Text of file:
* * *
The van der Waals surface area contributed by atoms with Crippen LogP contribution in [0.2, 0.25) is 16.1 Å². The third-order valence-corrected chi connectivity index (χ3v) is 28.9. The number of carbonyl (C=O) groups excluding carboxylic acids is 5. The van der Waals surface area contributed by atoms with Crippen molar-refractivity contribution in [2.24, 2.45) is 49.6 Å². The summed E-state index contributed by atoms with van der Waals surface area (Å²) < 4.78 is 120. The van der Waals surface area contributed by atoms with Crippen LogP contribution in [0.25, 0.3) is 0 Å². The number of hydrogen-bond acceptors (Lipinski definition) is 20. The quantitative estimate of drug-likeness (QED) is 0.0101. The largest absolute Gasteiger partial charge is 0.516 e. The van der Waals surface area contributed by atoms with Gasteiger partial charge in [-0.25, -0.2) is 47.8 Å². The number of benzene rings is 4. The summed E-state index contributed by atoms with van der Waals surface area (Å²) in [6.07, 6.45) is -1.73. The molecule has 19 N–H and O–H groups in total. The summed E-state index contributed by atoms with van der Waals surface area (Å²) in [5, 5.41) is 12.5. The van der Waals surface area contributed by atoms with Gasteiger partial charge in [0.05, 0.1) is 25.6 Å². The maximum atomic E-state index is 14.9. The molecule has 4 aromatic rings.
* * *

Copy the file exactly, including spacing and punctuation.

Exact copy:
The van der Waals surface area contributed by atoms with Crippen LogP contribution in [0.2, 0.25) is 16.1 Å². The third-order valence-corrected chi connectivity index (χ3v) is 28.9. The number of carbonyl (C=O) groups excluding carboxylic acids is 5. The van der Waals surface area contributed by atoms with Crippen molar-refractivity contribution in [2.24, 2.45) is 49.6 Å². The summed E-state index contributed by atoms with van der Waals surface area (Å²) < 4.78 is 120. The van der Waals surface area contributed by atoms with Crippen LogP contribution in [0.25, 0.3) is 0 Å². The number of hydrogen-bond acceptors (Lipinski definition) is 20. The quantitative estimate of drug-likeness (QED) is 0.0101. The largest absolute Gasteiger partial charge is 0.516 e. The van der Waals surface area contributed by atoms with Gasteiger partial charge in [-0.25, -0.2) is 47.8 Å². The number of benzene rings is 4. The summed E-state index contributed by atoms with van der Waals surface area (Å²) in [6.07, 6.45) is -1.73. The molecule has 19 N–H and O–H groups in total. The summed E-state index contributed by atoms with van der Waals surface area (Å²) in [5, 5.41) is 12.5. The van der Waals surface area contributed by atoms with Gasteiger partial charge in [0.05, 0.1) is 25.6 Å². The maximum atomic E-state index is 14.9. The molecule has 4 aromatic rings.